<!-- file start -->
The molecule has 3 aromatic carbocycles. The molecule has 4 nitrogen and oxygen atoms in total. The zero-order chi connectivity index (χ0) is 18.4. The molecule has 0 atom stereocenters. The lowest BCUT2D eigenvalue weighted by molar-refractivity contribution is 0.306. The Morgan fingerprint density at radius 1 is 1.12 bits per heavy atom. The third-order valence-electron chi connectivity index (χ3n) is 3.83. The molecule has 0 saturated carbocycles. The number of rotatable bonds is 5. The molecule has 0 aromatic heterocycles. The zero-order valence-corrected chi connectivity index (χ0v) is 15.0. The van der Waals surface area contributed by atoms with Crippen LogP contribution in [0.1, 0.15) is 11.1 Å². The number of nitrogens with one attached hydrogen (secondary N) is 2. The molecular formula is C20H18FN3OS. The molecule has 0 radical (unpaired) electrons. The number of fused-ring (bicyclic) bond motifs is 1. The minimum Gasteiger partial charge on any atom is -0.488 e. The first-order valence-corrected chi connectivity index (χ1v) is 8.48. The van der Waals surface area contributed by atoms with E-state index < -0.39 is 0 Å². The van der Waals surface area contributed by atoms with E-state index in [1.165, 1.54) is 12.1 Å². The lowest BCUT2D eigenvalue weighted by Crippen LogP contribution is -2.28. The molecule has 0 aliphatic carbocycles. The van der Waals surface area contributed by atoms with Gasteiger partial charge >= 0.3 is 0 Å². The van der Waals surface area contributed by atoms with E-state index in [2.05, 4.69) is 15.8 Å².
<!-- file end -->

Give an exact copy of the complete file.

The molecule has 3 aromatic carbocycles. The molecule has 4 nitrogen and oxygen atoms in total. The zero-order chi connectivity index (χ0) is 18.4. The molecule has 0 atom stereocenters. The lowest BCUT2D eigenvalue weighted by molar-refractivity contribution is 0.306. The Morgan fingerprint density at radius 1 is 1.12 bits per heavy atom. The third-order valence-electron chi connectivity index (χ3n) is 3.83. The molecule has 0 saturated carbocycles. The number of rotatable bonds is 5. The molecule has 0 aromatic heterocycles. The zero-order valence-corrected chi connectivity index (χ0v) is 15.0. The van der Waals surface area contributed by atoms with Crippen LogP contribution in [0.1, 0.15) is 11.1 Å². The number of nitrogens with one attached hydrogen (secondary N) is 2. The molecular formula is C20H18FN3OS. The molecule has 0 radical (unpaired) electrons. The number of fused-ring (bicyclic) bond motifs is 1. The minimum Gasteiger partial charge on any atom is -0.488 e. The first-order valence-corrected chi connectivity index (χ1v) is 8.48. The van der Waals surface area contributed by atoms with E-state index < -0.39 is 0 Å². The van der Waals surface area contributed by atoms with E-state index in [1.165, 1.54) is 12.1 Å². The lowest BCUT2D eigenvalue weighted by Crippen LogP contribution is -2.28. The molecule has 0 aliphatic carbocycles. The van der Waals surface area contributed by atoms with Gasteiger partial charge >= 0.3 is 0 Å². The van der Waals surface area contributed by atoms with E-state index in [2.05, 4.69) is 15.8 Å².